The National Hurricane Center forecast the storm could become a hurricane Monday.
N.C. COAST — Tropical Storm Chris is expected to strengthen to a hurricane Monday off the North Carolina coast, but is unlikely to cause problems on land.
As of Sunday evening, the National Hurricane Center (NHC) reported that Chris, which grew from a tropical depression to a tropical storm Sunday, was sitting 180 miles southeast of Cape Hatteras. Chris’ maximum sustained winds were 50 miles per hour, and the storm was stationary over the Atlantic Ocean.
The NHC forecast that Chris would strengthen to hurricane Monday before slowly moving northeast off the coast throughout the week. Tropical storm-force winds extended roughly 60 miles out from the storm’s center, giving parts of the North Carolina coast between a 5 and 30 percent chance of seeing those wind speeds.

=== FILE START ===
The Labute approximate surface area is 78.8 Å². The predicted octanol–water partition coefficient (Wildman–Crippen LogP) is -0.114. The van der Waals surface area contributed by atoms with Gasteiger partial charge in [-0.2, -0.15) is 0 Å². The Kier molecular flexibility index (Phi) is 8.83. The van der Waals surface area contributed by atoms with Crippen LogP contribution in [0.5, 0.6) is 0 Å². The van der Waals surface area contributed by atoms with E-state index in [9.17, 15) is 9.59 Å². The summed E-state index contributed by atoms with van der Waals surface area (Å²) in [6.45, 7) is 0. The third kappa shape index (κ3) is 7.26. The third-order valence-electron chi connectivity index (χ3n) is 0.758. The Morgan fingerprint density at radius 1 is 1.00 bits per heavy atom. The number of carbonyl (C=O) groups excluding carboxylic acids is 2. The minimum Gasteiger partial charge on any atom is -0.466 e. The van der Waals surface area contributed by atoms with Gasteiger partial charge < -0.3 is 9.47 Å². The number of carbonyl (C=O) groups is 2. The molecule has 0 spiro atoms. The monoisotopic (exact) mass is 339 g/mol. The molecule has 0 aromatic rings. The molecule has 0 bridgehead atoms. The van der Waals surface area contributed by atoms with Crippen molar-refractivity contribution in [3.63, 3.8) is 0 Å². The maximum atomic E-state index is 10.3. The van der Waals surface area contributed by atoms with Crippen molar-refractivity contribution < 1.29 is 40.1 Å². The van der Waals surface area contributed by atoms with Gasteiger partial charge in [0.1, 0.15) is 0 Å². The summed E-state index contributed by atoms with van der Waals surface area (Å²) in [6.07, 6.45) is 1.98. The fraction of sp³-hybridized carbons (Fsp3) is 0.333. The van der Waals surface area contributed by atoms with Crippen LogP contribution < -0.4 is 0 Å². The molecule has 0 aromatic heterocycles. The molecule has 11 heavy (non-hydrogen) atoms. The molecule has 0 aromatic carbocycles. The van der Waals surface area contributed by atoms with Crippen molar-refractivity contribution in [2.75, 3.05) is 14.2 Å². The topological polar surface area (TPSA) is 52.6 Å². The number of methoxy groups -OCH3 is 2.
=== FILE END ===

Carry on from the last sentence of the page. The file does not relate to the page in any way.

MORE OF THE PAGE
While no coastal watches or warnings were in effect in Southeastern N.C. Sunday evening, the NHC advised that Chris will generate ocean swells throughout the week. Those swells could cause life-threatening surf and rip currents at local beaches, and beachgoers are asked to monitor conditions.
Meanwhile, the remnants of Tropical Storm Beryl were headed toward the Carribean Sunday. Beryl was expected to restrengthen to a tropical storm Monday, but so far poses no risks to the East Coast, according to the NHC.
Reporter Cammie Bellamy can be reached at 910-343-2339 or Cammie.Bellamy@StarNewsOnline.com.